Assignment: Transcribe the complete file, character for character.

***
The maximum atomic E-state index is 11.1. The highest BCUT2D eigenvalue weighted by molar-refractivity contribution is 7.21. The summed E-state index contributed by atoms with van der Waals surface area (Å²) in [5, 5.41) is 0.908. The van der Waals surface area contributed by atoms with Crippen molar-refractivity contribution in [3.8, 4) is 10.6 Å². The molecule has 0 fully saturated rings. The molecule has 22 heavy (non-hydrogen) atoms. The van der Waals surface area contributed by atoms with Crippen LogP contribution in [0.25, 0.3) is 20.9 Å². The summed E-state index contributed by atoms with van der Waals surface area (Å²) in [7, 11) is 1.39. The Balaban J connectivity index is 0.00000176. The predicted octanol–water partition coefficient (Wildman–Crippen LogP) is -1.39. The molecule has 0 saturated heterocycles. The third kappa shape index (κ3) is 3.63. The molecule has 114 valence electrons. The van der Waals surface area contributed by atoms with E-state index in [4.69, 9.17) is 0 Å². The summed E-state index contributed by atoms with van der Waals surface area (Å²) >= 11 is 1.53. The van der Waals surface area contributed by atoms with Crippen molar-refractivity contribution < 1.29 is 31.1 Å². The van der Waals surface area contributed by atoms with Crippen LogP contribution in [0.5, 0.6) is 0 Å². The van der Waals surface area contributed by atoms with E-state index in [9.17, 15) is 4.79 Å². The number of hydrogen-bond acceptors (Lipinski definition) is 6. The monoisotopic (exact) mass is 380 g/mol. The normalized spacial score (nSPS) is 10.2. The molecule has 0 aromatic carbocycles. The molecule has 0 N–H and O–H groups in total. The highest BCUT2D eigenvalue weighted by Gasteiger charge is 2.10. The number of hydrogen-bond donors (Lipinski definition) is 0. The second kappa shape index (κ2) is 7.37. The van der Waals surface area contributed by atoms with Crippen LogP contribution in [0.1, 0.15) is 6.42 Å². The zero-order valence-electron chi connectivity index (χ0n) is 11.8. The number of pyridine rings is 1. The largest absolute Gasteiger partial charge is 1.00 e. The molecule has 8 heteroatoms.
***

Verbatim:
The maximum atomic E-state index is 11.1. The highest BCUT2D eigenvalue weighted by molar-refractivity contribution is 7.21. The summed E-state index contributed by atoms with van der Waals surface area (Å²) in [5, 5.41) is 0.908. The van der Waals surface area contributed by atoms with Crippen molar-refractivity contribution in [3.8, 4) is 10.6 Å². The molecule has 0 fully saturated rings. The molecule has 22 heavy (non-hydrogen) atoms. The van der Waals surface area contributed by atoms with Crippen LogP contribution in [0.25, 0.3) is 20.9 Å². The summed E-state index contributed by atoms with van der Waals surface area (Å²) in [7, 11) is 1.39. The Balaban J connectivity index is 0.00000176. The predicted octanol–water partition coefficient (Wildman–Crippen LogP) is -1.39. The molecule has 0 saturated heterocycles. The third kappa shape index (κ3) is 3.63. The molecule has 114 valence electrons. The van der Waals surface area contributed by atoms with E-state index in [4.69, 9.17) is 0 Å². The summed E-state index contributed by atoms with van der Waals surface area (Å²) >= 11 is 1.53. The van der Waals surface area contributed by atoms with Crippen molar-refractivity contribution < 1.29 is 31.1 Å². The van der Waals surface area contributed by atoms with Crippen LogP contribution in [0.5, 0.6) is 0 Å². The van der Waals surface area contributed by atoms with E-state index in [9.17, 15) is 4.79 Å². The number of hydrogen-bond acceptors (Lipinski definition) is 6. The monoisotopic (exact) mass is 380 g/mol. The normalized spacial score (nSPS) is 10.2. The molecule has 0 aromatic carbocycles. The molecule has 0 N–H and O–H groups in total. The highest BCUT2D eigenvalue weighted by Gasteiger charge is 2.10. The number of hydrogen-bond donors (Lipinski definition) is 0. The second kappa shape index (κ2) is 7.37. The van der Waals surface area contributed by atoms with Crippen LogP contribution in [0.1, 0.15) is 6.42 Å². The zero-order valence-electron chi connectivity index (χ0n) is 11.8. The number of pyridine rings is 1. The largest absolute Gasteiger partial charge is 1.00 e. The molecule has 8 heteroatoms.